eFigure 4 in the Supplement shows the correlation between the single genes and gene signatures that were analyzed in this study. As expected, a high correlation was observed between the 3 immune-related signatures (ρ = 0.84, 0.89, and 0.92), the 2 proliferation-related signatures (ρ = 0.95), and the 2 stroma-related signatures (ρ = 0.88). Moderate positive correlation was observed between the AKT/mTOR signature and the 2 proliferation-related ones (ρ = 0.49). A moderate, inverse correlation was found between the stroma and the proliferation signatures (ρ = −0.38 to −0.62).
Association of Single Genes, Gene Signatures, Treatment, and Clinicopathologic Parameters With pCR
In a univariate model, the association between pCR and single genes, gene signatures, treatment, and clinicopathologic parameters was tested using logistic regression. In the full study cohort (Figure 3A), the main drivers of pCR were ERBB2/HER2 levels, HER2-enriched subtype based on PAM50 classification, ESR1 mRNA levels, ER IHC scores, and the treatment arm. The GGI, proliferation, AKT-mTOR, and 2 immune signatures were also significant at a false discovery rate level of 5%. When each arm was considered separately, immune signatures were associated with pCR only in the combination arm, while the GGI remained significant only in the lapatinib arm (eFigure 5 in the Supplement). One of the stroma signatures was significantly associated with lower pCR in the combination arm.
We then assessed the independence of the predictive power of single genes and gene signatures adjusting for clinicopathological parameters and treatment arms (Figure 3B). ESR1, ERBB2/HER2, HER2-enriched subtype, and the GGI were associated with pCR. Interestingly, the level of expression of ESR1 remained significant after accounting for the ER status determined using IHC; the same was found for dichotomized ESR1 expression levels (P = .01). Conversely, ER status measured by IHC was not significant when controlling for ESR1 mRNA expression, both as a continuous (P = .73) and a dichotomized variable (P = .91). The HER2-enriched subtype and the ERBB2/HER2 gene expression levels were independently associated with pCR, probably because the HER2-enriched subtype classification takes into account the levels of expression of the ESR1 gene and proliferation. ERBB2/HER2 expression levels remain predictive even among the high ERBB2/HER2 group as defined in Figure 2A (P = .02).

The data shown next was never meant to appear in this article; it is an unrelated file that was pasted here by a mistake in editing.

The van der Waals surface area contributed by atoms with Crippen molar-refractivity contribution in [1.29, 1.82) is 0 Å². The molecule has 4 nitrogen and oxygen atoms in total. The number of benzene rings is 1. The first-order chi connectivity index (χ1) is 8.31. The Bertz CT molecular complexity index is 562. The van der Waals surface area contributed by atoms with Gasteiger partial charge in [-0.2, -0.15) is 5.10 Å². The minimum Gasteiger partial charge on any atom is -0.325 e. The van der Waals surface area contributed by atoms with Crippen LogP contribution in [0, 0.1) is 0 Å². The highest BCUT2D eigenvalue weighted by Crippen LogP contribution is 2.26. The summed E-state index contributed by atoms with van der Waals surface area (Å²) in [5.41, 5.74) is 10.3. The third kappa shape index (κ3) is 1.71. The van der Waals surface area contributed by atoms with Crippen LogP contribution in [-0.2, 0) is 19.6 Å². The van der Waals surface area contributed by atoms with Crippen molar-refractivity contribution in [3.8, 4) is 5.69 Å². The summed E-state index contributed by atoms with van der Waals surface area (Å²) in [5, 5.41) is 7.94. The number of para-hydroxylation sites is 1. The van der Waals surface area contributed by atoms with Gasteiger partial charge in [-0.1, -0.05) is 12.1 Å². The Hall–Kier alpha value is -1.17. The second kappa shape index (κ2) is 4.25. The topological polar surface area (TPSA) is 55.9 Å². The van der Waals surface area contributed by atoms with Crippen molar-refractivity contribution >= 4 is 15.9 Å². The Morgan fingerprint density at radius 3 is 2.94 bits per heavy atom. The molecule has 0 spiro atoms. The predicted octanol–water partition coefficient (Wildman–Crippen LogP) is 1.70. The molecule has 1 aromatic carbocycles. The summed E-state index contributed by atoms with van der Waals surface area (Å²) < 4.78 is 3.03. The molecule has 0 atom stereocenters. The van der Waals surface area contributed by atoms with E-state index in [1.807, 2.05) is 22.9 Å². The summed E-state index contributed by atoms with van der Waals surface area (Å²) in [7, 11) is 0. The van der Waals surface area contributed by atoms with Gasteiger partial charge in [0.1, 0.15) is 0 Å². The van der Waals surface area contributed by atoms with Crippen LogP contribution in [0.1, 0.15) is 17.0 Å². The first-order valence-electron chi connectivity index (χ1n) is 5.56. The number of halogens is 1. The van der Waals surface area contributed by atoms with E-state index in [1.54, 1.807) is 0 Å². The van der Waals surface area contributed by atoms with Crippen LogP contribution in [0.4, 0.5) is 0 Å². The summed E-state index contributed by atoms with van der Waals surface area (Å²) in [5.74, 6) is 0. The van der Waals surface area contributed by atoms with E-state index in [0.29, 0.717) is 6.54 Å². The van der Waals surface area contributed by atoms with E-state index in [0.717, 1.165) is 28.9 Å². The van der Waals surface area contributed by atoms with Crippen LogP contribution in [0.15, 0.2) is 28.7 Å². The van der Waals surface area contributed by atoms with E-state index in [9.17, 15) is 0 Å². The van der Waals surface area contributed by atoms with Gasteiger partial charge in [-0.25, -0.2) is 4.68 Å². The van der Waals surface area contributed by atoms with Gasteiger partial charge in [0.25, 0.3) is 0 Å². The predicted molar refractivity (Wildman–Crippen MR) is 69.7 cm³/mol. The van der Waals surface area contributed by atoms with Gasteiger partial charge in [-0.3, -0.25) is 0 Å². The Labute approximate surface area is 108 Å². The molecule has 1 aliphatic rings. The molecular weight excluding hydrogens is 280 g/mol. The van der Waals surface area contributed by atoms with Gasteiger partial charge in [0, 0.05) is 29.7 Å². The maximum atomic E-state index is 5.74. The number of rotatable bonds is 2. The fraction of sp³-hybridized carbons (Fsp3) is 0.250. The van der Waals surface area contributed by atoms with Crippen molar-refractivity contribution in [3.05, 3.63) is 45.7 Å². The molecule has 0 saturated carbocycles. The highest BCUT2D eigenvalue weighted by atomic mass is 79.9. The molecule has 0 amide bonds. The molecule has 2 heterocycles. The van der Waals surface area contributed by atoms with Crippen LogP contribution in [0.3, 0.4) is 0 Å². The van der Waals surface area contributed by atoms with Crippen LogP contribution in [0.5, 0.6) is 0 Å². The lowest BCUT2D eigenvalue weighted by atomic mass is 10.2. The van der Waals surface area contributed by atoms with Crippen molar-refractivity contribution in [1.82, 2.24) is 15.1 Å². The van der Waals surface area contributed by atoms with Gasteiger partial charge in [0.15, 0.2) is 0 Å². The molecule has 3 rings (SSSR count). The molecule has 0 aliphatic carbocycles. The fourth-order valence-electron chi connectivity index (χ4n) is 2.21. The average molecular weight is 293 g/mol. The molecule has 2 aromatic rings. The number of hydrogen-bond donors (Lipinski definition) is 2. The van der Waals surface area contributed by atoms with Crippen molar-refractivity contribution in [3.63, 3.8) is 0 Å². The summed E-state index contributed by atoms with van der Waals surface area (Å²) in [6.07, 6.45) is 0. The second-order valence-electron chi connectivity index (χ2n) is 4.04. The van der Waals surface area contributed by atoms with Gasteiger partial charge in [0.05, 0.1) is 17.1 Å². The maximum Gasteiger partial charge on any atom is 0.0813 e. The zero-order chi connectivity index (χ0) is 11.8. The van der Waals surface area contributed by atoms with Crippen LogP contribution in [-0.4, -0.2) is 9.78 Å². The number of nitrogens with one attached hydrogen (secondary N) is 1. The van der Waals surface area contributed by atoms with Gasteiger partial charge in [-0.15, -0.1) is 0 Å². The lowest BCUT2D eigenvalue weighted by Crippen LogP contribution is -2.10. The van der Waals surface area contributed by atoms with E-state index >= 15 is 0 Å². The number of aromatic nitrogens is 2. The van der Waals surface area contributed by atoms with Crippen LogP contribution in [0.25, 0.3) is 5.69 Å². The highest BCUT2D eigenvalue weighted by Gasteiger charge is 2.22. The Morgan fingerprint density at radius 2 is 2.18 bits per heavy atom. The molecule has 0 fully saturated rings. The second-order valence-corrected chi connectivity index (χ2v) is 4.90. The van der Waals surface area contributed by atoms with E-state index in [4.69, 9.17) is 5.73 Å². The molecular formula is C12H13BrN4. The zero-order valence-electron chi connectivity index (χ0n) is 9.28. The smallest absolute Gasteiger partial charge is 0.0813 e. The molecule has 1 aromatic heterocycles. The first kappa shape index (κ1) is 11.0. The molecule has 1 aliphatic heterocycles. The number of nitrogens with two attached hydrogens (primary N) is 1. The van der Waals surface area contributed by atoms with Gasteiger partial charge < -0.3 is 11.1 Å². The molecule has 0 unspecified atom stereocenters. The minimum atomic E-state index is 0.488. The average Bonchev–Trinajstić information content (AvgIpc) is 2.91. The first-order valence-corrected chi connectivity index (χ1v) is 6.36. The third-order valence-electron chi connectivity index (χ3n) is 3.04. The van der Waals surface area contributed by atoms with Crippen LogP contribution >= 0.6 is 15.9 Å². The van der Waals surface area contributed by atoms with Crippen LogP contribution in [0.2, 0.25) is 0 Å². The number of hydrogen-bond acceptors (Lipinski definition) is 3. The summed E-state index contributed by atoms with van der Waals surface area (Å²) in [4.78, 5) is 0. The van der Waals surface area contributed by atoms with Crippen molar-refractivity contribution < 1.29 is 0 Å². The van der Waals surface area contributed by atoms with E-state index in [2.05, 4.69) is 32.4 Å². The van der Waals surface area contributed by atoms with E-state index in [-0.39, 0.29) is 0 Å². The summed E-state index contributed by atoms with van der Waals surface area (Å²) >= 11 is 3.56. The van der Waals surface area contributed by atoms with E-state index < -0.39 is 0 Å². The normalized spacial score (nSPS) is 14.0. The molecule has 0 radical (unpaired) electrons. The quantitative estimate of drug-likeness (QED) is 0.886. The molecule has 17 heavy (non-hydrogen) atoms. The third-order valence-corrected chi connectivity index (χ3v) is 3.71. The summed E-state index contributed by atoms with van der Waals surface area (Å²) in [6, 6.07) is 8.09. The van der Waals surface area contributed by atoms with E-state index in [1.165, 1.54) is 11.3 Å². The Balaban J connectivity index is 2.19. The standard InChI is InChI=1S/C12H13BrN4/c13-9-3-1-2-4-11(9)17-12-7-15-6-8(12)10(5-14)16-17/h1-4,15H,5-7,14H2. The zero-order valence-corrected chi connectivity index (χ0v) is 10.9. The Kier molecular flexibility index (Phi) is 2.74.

When adding a treatment interaction term in the model, we noticed no significant differences between the lapatinib and trastuzumab arms (data not shown). We then performed an interaction test considering the combination arm vs the 2 single arms together (eFigure 6 in the Supplement). We observed that the immune signatures were significantly associated with higher pCR rates in the combination arm only (odds ratio, 2.1; 95% CI, 1.2-4.0; interaction test P = .01), while the stroma signatures were significantly associated with higher pCR rates in the single arms and with low pCR rates in the combination arm (odds ratio, 0.46; 95% CI, 0.25-0.84; P = .009). These associations were not significant when considering the combination vs the trastuzumab arm (eFigure 7 in the Supplement). As the effect sizes remain similar, we attribute this loss of significance to the smaller number of patients after the lapatinib arm was removed.
Association of Single Genes, Gene Signatures, Treatment, and Clinicopathologic Parameters With EFS